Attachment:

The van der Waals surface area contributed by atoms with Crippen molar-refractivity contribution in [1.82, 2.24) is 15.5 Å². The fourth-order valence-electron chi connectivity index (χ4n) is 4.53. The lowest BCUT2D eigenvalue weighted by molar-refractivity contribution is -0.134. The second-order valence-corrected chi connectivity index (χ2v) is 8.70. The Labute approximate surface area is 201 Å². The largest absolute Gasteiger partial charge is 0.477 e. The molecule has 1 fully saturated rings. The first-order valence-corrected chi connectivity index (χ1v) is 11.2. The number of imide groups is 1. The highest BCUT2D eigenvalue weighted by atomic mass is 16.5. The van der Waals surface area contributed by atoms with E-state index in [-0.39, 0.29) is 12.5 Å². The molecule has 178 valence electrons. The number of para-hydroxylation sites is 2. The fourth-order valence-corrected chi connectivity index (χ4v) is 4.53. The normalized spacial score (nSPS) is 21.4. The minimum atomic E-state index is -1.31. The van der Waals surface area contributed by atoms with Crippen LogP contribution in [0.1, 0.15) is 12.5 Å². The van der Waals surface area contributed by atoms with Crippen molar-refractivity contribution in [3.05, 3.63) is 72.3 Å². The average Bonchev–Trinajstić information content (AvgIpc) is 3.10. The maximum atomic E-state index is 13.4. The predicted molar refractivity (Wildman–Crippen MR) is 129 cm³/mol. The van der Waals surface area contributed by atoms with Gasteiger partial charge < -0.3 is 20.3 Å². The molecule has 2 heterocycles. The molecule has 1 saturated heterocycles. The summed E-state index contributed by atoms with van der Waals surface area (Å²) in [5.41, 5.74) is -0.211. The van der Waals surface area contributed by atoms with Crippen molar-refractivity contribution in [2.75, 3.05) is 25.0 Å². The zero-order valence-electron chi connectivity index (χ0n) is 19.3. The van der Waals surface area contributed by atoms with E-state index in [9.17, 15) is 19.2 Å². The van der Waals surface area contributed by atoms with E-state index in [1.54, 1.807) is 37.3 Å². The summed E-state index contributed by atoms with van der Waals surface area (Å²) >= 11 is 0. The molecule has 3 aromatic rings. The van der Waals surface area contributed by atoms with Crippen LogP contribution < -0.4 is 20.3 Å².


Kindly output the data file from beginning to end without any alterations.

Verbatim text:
The van der Waals surface area contributed by atoms with Crippen molar-refractivity contribution in [1.82, 2.24) is 15.5 Å². The fourth-order valence-electron chi connectivity index (χ4n) is 4.53. The lowest BCUT2D eigenvalue weighted by molar-refractivity contribution is -0.134. The second-order valence-corrected chi connectivity index (χ2v) is 8.70. The Labute approximate surface area is 201 Å². The largest absolute Gasteiger partial charge is 0.477 e. The molecule has 1 fully saturated rings. The first-order valence-corrected chi connectivity index (χ1v) is 11.2. The number of imide groups is 1. The highest BCUT2D eigenvalue weighted by atomic mass is 16.5. The van der Waals surface area contributed by atoms with E-state index in [-0.39, 0.29) is 12.5 Å². The molecule has 178 valence electrons. The number of para-hydroxylation sites is 2. The fourth-order valence-corrected chi connectivity index (χ4v) is 4.53. The normalized spacial score (nSPS) is 21.4. The minimum atomic E-state index is -1.31. The van der Waals surface area contributed by atoms with Crippen LogP contribution in [0.1, 0.15) is 12.5 Å². The van der Waals surface area contributed by atoms with Crippen molar-refractivity contribution in [3.05, 3.63) is 72.3 Å². The average Bonchev–Trinajstić information content (AvgIpc) is 3.10. The maximum atomic E-state index is 13.4. The predicted molar refractivity (Wildman–Crippen MR) is 129 cm³/mol. The van der Waals surface area contributed by atoms with Gasteiger partial charge < -0.3 is 20.3 Å². The molecule has 2 heterocycles. The molecule has 1 saturated heterocycles. The summed E-state index contributed by atoms with van der Waals surface area (Å²) in [5.41, 5.74) is -0.211. The van der Waals surface area contributed by atoms with Crippen molar-refractivity contribution in [2.75, 3.05) is 25.0 Å². The zero-order valence-electron chi connectivity index (χ0n) is 19.3. The van der Waals surface area contributed by atoms with E-state index in [9.17, 15) is 19.2 Å². The van der Waals surface area contributed by atoms with E-state index in [1.54, 1.807) is 37.3 Å². The summed E-state index contributed by atoms with van der Waals surface area (Å²) >= 11 is 0. The molecule has 3 aromatic rings. The van der Waals surface area contributed by atoms with Crippen LogP contribution < -0.4 is 20.3 Å².